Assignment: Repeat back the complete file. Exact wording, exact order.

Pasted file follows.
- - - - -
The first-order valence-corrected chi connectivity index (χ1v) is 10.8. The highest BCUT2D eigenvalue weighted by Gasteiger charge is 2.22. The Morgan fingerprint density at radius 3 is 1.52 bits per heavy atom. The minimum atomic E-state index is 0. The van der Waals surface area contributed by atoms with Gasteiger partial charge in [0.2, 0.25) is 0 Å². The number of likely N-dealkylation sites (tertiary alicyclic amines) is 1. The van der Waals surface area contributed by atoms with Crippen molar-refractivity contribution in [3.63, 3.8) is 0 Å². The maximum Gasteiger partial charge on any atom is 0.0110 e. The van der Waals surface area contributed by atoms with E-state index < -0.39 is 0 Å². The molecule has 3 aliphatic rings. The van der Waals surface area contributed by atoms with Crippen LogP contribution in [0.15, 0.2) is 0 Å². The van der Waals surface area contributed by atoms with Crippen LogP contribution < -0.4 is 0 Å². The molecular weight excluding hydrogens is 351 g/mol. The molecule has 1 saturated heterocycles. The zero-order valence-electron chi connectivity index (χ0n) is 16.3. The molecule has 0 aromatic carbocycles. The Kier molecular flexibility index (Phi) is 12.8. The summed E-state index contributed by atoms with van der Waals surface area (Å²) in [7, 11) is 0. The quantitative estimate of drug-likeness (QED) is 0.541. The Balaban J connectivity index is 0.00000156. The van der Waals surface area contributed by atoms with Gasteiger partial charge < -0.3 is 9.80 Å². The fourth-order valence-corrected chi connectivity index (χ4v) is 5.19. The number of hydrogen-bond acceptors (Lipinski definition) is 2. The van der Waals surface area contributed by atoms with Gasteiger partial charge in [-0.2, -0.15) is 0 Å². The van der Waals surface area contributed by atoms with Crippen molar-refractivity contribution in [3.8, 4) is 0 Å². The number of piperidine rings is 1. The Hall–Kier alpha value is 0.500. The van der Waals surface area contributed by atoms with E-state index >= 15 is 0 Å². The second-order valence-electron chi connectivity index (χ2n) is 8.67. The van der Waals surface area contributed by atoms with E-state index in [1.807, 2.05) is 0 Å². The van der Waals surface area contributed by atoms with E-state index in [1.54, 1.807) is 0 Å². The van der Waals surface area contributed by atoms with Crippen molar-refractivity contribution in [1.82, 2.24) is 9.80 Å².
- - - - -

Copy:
The first-order valence-corrected chi connectivity index (χ1v) is 10.8. The highest BCUT2D eigenvalue weighted by Gasteiger charge is 2.22. The Morgan fingerprint density at radius 3 is 1.52 bits per heavy atom. The minimum atomic E-state index is 0. The van der Waals surface area contributed by atoms with Gasteiger partial charge in [0.2, 0.25) is 0 Å². The number of likely N-dealkylation sites (tertiary alicyclic amines) is 1. The van der Waals surface area contributed by atoms with Crippen molar-refractivity contribution in [3.63, 3.8) is 0 Å². The maximum Gasteiger partial charge on any atom is 0.0110 e. The van der Waals surface area contributed by atoms with E-state index < -0.39 is 0 Å². The molecule has 3 aliphatic rings. The van der Waals surface area contributed by atoms with Crippen LogP contribution in [0.15, 0.2) is 0 Å². The van der Waals surface area contributed by atoms with Crippen LogP contribution < -0.4 is 0 Å². The molecular weight excluding hydrogens is 351 g/mol. The molecule has 1 saturated heterocycles. The zero-order valence-electron chi connectivity index (χ0n) is 16.3. The molecule has 0 aromatic carbocycles. The Kier molecular flexibility index (Phi) is 12.8. The summed E-state index contributed by atoms with van der Waals surface area (Å²) in [7, 11) is 0. The quantitative estimate of drug-likeness (QED) is 0.541. The Balaban J connectivity index is 0.00000156. The van der Waals surface area contributed by atoms with Gasteiger partial charge < -0.3 is 9.80 Å². The fourth-order valence-corrected chi connectivity index (χ4v) is 5.19. The number of hydrogen-bond acceptors (Lipinski definition) is 2. The van der Waals surface area contributed by atoms with Gasteiger partial charge in [-0.2, -0.15) is 0 Å². The van der Waals surface area contributed by atoms with Crippen molar-refractivity contribution in [3.8, 4) is 0 Å². The number of piperidine rings is 1. The Hall–Kier alpha value is 0.500. The van der Waals surface area contributed by atoms with E-state index >= 15 is 0 Å². The second-order valence-electron chi connectivity index (χ2n) is 8.67. The van der Waals surface area contributed by atoms with E-state index in [1.807, 2.05) is 0 Å². The van der Waals surface area contributed by atoms with E-state index in [1.54, 1.807) is 0 Å². The van der Waals surface area contributed by atoms with Crippen molar-refractivity contribution in [1.82, 2.24) is 9.80 Å².